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  1. Mérand, Antoine ; Sallum, Stephanie ; Sanchez-Bermudez, Joel (Ed.)
    The Michigan Young STar Imager at CHARA (MYSTIC) is a K-band interferometric beam combining instrument funded by the United States National Science Foundation, designed primarily for imaging sub-au scale disk structures around nearby young stars and to probe the planet formation process. Installed at the CHARA array in July 2021, with baselines up to 331 meters, MYSTIC provides a maximum angular resolution of λ/2B ∼ 0.7 mas. The instrument injects phase corrected light from the array into inexpensive, single-mode, polarization maintaining silica fibers, which are then passed via a vacuum feedthrough into a cryogenic dewar operating at 220 K for imaging. MYSTIC utilizes a high frame rate, ultra-low read noise SAPHIRA detector, and implements two beam combiners: a 6-telescope image plane beam combiner, based on the MIRC-X design, for targets as faint as 7.7 Kmag, as well as a 4-telescope integrated optic beam-combiner mode using a spare chip leftover from the GRAVITY instrument. MYSTIC is co-phased with the MIRC-X (J+H band) instrument for simultaneous fringe-tracking and imaging, and shares its software suite with the latter to allow a single observer to operate both instruments. Herein, we present the instrument design, review its operational performance, present early commissioning science observations, andmore »propose upgrades to the instrument that could improve its K-band sensitivity to 10th magnitude in the near future.« less
  2. Mérand, Antoine ; Sallum, Stephanie ; Sanchez-Bermudez, Joel (Ed.)
    The Center for High Angular Resolution Astronomy (CHARA) Array is a six-element interferometer with baselines ranging from 34 to 331 m. Three new beam combiners are entering operation: MYSTIC is a 6-telescope combiner for K-band; SPICA is a 6-telescope combiner for the visible R-band; and SILMARIL is a 3-telescope combiner for high sensitivity in H and K-bands. A seventh, portable telescope will use fiber optics for beam transport and will increase the baselines to 1 km. Observing time is available through a program funded by NSF. The programs are solicited and peer-reviewed by NSF’s National Optical Infrared Astronomy Research Laboratory. The open community access has significantly expanded the range of astronomical investigations of stars and their environments. Here we summarize the scientific work and the on-going technical advances of the CHARA Array.
  3. Mérand, Antoine ; Sallum, Stephanie ; Sanchez-Bermudez, Joel (Ed.)
  4. Mérand, Antoine ; Sallum, Stephanie ; Tuthill, Peter G. (Ed.)
    We present a new polarimetric mode for the MIRC-X 6-telescope beam combiner at CHARA. Utilizing the extensive u - v coverage afforded by CHARA this mode will be able to resolve and constrain scattered light in environs at milliarcsecond separations of target stars, a largely unexplored parameter space to-date in astronomy. Notably, this upgrade will allow for the investigation of the scattering properties of the inner dust wall at the sublimation radius of Herbig Ae/Be star disks, dust shells surrounding evolved stars, and gas-rich disks around Be stars. Our design adds a series of rotating half-wave plates, achromatic across J- and H-bands, and a polarizing beamsplitter into the MIRC-X beam path. In this work, we also preview on-sky observations, discussing ongoing work calibrating instrumental polarization effects in the CHARA beam path as well as upgrades to the MIRC-X data reduction pipeline.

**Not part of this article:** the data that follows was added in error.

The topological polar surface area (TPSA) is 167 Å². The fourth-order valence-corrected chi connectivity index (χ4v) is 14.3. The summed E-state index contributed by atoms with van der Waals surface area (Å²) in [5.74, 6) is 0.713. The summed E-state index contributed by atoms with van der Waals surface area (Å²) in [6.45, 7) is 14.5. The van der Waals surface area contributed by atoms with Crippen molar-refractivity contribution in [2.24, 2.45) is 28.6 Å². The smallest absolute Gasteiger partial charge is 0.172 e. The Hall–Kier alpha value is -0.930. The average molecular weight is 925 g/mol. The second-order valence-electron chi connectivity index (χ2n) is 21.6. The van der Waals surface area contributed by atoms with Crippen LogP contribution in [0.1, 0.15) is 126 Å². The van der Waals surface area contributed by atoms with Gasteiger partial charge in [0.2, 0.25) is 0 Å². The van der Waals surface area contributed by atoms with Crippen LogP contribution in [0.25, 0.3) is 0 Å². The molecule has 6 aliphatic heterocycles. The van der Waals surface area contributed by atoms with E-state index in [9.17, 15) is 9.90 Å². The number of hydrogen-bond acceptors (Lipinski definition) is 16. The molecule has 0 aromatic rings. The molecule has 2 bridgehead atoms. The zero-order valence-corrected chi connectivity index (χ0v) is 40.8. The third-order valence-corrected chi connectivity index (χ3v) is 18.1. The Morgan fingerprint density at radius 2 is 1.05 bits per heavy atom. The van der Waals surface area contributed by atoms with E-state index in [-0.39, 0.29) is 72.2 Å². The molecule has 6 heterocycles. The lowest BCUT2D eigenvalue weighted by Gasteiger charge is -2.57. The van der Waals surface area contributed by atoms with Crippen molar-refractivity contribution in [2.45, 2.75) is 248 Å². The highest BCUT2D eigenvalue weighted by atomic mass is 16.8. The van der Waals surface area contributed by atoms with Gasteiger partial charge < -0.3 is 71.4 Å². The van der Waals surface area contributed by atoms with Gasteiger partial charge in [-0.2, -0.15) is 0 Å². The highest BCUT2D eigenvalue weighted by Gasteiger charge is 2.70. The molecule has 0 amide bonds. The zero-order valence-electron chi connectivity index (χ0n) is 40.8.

5. We present the fabrication and characterization of 3 dB asymmetric directional couplers for the astronomical K-band at wavelengths between 2.0 and 2.4 µm. The couplers were fabricated in commercial Infrasil silica glass using an ultrafast laser operating at 1030 nm. After optimizing the fabrication parameters, the insertion losses of straight single-mode waveguides were measured to be∼<#comment/>1.2±<#comment/>0.5dBacross the full K-band. We investigate the development of asymmetric 3 dB directional couplers by varying the coupler interaction lengths and by varying the width of one of the waveguide cores to detune the propagation constants of the coupled modes. In this manner, we demonstrate that ultrafast laser inscription is capable of fabricating asymmetric 3 dB directional couplers for future applications in K-band stellar interferometry. Finally, we demonstrate that our couplers exhibit an interferometric fringe contrast of><#comment/>90%<#comment/>. This technology paves the path for the development of a two-telescope K-band integrated optic beam combiner for interferometry to replace the existing beam combiner (MONA) in Jouvence of the Fiber Linked Unit for Recombination (JouFLU) at the Center for High Angular Resolution Astronomy (CHARA) telescope array.